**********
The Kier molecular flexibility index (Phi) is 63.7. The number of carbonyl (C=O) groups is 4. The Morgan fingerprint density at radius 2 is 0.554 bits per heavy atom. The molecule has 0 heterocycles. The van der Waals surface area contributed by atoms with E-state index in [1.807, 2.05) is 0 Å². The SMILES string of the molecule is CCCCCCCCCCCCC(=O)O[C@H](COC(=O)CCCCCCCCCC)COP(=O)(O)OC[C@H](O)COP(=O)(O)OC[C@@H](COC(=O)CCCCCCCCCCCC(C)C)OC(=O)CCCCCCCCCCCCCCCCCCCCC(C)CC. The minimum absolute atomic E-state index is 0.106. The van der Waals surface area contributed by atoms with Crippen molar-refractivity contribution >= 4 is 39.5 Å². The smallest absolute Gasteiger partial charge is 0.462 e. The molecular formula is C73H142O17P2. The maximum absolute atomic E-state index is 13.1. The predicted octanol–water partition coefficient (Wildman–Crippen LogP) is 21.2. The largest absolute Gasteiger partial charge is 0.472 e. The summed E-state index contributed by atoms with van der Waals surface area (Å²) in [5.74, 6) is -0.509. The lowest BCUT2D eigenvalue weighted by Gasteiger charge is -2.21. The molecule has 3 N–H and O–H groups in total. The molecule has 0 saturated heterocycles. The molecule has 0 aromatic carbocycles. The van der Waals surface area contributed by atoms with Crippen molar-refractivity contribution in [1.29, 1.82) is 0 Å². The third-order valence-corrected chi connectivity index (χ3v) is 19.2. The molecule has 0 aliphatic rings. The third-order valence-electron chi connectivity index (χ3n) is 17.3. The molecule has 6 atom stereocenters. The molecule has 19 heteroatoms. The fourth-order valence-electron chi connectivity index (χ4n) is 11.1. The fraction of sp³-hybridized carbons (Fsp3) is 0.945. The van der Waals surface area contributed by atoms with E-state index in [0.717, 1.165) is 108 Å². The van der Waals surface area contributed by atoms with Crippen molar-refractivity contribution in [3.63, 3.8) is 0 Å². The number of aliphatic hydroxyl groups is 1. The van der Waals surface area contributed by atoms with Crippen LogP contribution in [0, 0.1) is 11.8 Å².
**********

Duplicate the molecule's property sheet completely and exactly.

The Kier molecular flexibility index (Phi) is 63.7. The number of carbonyl (C=O) groups is 4. The Morgan fingerprint density at radius 2 is 0.554 bits per heavy atom. The molecule has 0 heterocycles. The van der Waals surface area contributed by atoms with E-state index in [1.807, 2.05) is 0 Å². The SMILES string of the molecule is CCCCCCCCCCCCC(=O)O[C@H](COC(=O)CCCCCCCCCC)COP(=O)(O)OC[C@H](O)COP(=O)(O)OC[C@@H](COC(=O)CCCCCCCCCCCC(C)C)OC(=O)CCCCCCCCCCCCCCCCCCCCC(C)CC. The minimum absolute atomic E-state index is 0.106. The van der Waals surface area contributed by atoms with Crippen molar-refractivity contribution >= 4 is 39.5 Å². The smallest absolute Gasteiger partial charge is 0.462 e. The molecular formula is C73H142O17P2. The maximum absolute atomic E-state index is 13.1. The predicted octanol–water partition coefficient (Wildman–Crippen LogP) is 21.2. The largest absolute Gasteiger partial charge is 0.472 e. The summed E-state index contributed by atoms with van der Waals surface area (Å²) in [5.74, 6) is -0.509. The lowest BCUT2D eigenvalue weighted by Gasteiger charge is -2.21. The molecule has 3 N–H and O–H groups in total. The molecule has 0 saturated heterocycles. The molecule has 0 aromatic carbocycles. The van der Waals surface area contributed by atoms with Crippen molar-refractivity contribution in [1.29, 1.82) is 0 Å². The third-order valence-corrected chi connectivity index (χ3v) is 19.2. The molecule has 0 aliphatic rings. The third-order valence-electron chi connectivity index (χ3n) is 17.3. The molecule has 6 atom stereocenters. The molecule has 19 heteroatoms. The fourth-order valence-electron chi connectivity index (χ4n) is 11.1. The fraction of sp³-hybridized carbons (Fsp3) is 0.945. The van der Waals surface area contributed by atoms with E-state index in [0.717, 1.165) is 108 Å². The van der Waals surface area contributed by atoms with Crippen molar-refractivity contribution in [3.63, 3.8) is 0 Å². The number of aliphatic hydroxyl groups is 1. The van der Waals surface area contributed by atoms with Crippen LogP contribution in [0, 0.1) is 11.8 Å².